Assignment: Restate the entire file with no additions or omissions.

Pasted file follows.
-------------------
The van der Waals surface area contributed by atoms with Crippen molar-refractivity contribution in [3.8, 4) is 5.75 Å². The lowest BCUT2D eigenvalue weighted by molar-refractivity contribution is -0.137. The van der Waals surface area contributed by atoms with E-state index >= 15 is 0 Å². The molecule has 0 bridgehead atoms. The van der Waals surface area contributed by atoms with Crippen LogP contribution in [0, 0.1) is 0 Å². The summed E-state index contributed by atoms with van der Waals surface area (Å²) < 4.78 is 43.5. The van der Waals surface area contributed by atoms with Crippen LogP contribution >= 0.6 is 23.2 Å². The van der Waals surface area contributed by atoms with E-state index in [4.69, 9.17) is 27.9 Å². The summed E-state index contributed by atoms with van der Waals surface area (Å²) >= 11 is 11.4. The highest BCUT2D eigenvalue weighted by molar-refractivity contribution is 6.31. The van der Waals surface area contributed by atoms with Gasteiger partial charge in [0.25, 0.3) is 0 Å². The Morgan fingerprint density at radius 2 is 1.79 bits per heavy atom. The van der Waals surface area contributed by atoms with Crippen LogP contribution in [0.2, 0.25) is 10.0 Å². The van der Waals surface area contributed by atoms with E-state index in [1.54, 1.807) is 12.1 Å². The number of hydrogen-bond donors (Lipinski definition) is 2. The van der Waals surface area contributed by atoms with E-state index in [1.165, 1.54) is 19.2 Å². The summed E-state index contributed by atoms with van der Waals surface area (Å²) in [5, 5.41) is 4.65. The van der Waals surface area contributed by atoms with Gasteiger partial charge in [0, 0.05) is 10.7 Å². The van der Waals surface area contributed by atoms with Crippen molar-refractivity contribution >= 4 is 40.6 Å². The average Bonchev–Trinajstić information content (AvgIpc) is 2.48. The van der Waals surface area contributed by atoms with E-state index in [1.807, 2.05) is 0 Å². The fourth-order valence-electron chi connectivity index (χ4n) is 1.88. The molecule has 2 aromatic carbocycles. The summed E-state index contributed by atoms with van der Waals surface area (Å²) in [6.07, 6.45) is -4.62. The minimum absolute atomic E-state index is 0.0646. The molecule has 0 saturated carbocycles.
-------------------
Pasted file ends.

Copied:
The van der Waals surface area contributed by atoms with Crippen molar-refractivity contribution in [3.8, 4) is 5.75 Å². The lowest BCUT2D eigenvalue weighted by molar-refractivity contribution is -0.137. The van der Waals surface area contributed by atoms with E-state index >= 15 is 0 Å². The molecule has 0 bridgehead atoms. The van der Waals surface area contributed by atoms with Crippen LogP contribution in [0, 0.1) is 0 Å². The summed E-state index contributed by atoms with van der Waals surface area (Å²) < 4.78 is 43.5. The van der Waals surface area contributed by atoms with Crippen LogP contribution >= 0.6 is 23.2 Å². The van der Waals surface area contributed by atoms with E-state index in [4.69, 9.17) is 27.9 Å². The summed E-state index contributed by atoms with van der Waals surface area (Å²) >= 11 is 11.4. The highest BCUT2D eigenvalue weighted by molar-refractivity contribution is 6.31. The van der Waals surface area contributed by atoms with Gasteiger partial charge in [0.25, 0.3) is 0 Å². The Morgan fingerprint density at radius 2 is 1.79 bits per heavy atom. The van der Waals surface area contributed by atoms with Crippen LogP contribution in [0.2, 0.25) is 10.0 Å². The van der Waals surface area contributed by atoms with E-state index in [1.54, 1.807) is 12.1 Å². The number of hydrogen-bond donors (Lipinski definition) is 2. The van der Waals surface area contributed by atoms with E-state index in [1.165, 1.54) is 19.2 Å². The summed E-state index contributed by atoms with van der Waals surface area (Å²) in [5, 5.41) is 4.65. The van der Waals surface area contributed by atoms with Gasteiger partial charge in [0, 0.05) is 10.7 Å². The van der Waals surface area contributed by atoms with Crippen molar-refractivity contribution >= 4 is 40.6 Å². The average Bonchev–Trinajstić information content (AvgIpc) is 2.48. The van der Waals surface area contributed by atoms with E-state index in [1.807, 2.05) is 0 Å². The fourth-order valence-electron chi connectivity index (χ4n) is 1.88. The molecule has 2 aromatic carbocycles. The summed E-state index contributed by atoms with van der Waals surface area (Å²) in [6.07, 6.45) is -4.62. The minimum absolute atomic E-state index is 0.0646. The molecule has 0 saturated carbocycles.